Twitch is a live streaming app with over 140 million monthly active users as of February 2020. Twitch brings effort with the promotion of not only streamers, but the various other broadcasts that occur on its platform. These broadcasts range from esports tournaments, music concerts, conferences, and sport matches. Twitch has broadened their scope as a live-streaming platform for both new and familiar users can use.
I do not work for Twitch, and the views in this case study are strictly my own. As a budding designer, I acknowledge that my vision for this project is overly ambitious and at times reliant on assumptions of business goals. In a perfect world, I'd love to work alongside the Discord team with direct access to these resources to guide my work. Until then, this case study is meant to be an exploratory learning experience is a product I deeply admire.
I interviewed several twitch users with different familiarities to get their insight on what kinds of aspects of the platform they liked or didn’t and why. Many of the users mentioned the usability and pain points regarding following streamers or other portions related to chat. Some takeaways from these interviews was that although Twitch has its benefits, but users have issues with the current platform’s navigation for finding streams.
Twitch has an issue with what events and streams they would like to promote across its site. Sometimes when channels are on the font page, some streams noted to be a big event for the site but not featured onto the font page gets lost its navigation. New users to the site if heard about an event occurring on Twitch can put off by having them go through all the other livestreams. From here, I focused on creating a feature that would help Twitch hold its own way for promoting these kinds of streams.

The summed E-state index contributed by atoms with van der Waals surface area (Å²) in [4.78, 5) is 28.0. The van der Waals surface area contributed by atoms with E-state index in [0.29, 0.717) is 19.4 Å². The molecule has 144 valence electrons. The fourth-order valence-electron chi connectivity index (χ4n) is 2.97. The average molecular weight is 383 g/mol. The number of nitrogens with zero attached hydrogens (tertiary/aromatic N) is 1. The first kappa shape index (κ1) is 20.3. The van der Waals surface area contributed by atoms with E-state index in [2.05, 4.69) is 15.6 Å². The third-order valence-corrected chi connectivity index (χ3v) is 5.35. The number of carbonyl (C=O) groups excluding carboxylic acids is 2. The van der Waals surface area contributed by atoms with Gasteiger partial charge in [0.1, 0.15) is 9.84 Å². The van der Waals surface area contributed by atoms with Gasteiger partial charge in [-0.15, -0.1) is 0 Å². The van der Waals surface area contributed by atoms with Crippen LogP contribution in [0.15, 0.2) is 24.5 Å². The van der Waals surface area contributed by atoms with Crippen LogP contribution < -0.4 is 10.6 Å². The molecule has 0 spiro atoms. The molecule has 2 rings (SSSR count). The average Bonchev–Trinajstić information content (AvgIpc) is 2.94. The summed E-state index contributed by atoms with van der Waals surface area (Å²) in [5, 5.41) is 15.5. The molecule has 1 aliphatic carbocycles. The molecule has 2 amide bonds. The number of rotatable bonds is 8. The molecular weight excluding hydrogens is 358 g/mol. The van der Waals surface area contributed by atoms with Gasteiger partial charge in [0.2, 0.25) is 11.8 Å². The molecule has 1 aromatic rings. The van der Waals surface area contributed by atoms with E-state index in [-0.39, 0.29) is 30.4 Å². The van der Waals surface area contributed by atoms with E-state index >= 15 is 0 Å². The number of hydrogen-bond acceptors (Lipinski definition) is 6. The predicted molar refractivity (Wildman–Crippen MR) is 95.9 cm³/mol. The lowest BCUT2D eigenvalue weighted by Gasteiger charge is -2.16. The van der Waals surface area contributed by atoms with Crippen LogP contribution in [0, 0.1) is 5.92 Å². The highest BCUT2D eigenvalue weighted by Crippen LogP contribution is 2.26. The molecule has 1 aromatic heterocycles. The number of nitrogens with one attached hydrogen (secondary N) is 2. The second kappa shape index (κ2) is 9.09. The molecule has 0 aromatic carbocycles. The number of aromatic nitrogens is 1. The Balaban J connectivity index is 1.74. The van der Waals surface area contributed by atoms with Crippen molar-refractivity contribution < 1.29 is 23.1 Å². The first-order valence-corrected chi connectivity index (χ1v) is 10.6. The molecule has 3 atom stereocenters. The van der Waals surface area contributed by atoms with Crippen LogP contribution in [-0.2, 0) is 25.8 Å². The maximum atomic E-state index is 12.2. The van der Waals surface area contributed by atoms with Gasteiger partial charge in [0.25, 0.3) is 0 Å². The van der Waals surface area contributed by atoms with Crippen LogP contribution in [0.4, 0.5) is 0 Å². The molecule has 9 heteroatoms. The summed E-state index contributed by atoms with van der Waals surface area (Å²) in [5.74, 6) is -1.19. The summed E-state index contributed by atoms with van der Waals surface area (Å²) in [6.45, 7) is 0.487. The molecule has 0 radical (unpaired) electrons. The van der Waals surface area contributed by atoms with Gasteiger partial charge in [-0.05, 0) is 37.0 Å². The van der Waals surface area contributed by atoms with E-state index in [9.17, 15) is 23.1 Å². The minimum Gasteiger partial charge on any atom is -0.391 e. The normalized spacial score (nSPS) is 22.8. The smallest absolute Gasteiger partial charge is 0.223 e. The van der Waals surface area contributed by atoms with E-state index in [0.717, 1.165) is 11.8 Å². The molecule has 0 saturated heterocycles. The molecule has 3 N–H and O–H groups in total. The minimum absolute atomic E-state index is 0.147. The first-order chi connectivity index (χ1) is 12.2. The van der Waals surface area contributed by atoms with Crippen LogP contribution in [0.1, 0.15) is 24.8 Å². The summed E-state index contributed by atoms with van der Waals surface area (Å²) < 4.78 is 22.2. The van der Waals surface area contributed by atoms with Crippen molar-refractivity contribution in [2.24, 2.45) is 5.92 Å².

These conversations led me to the following opportunities:
Currently, Twitch provides users with recommended streams based on streams they watch and promote streamers on the font page of Twitch. However, some of these recommended streams might not suit what the user might look for with their experience using Twitch.
I had set my proposed idea for an upcoming event feature.
This map provides how might users who are new or familiar with Twitch interacting with the current discovery page. Friends and social media sites regularly promote streams leading users to Twitch with no cues where to search. This map then integrates the additional feature of being able to find the event being live streamed on Twitch.
Going into the development of this feature, I became aware the issues of how to handle the feature coincide with the other tabs of the application in which if I want it in a similar style of promotion or be totally differently. I initially experimented with various solution ideas, but I had shifted its focus to being more like a timeline similar to apps like Instagram that displayed images of the events.
As I went into the development of the creating how I would like structure the upcoming streams functionality into the current framework of Twitch without overloading the user navigating the site. I originally set out by placing the upcoming streams as a section within the discovery page.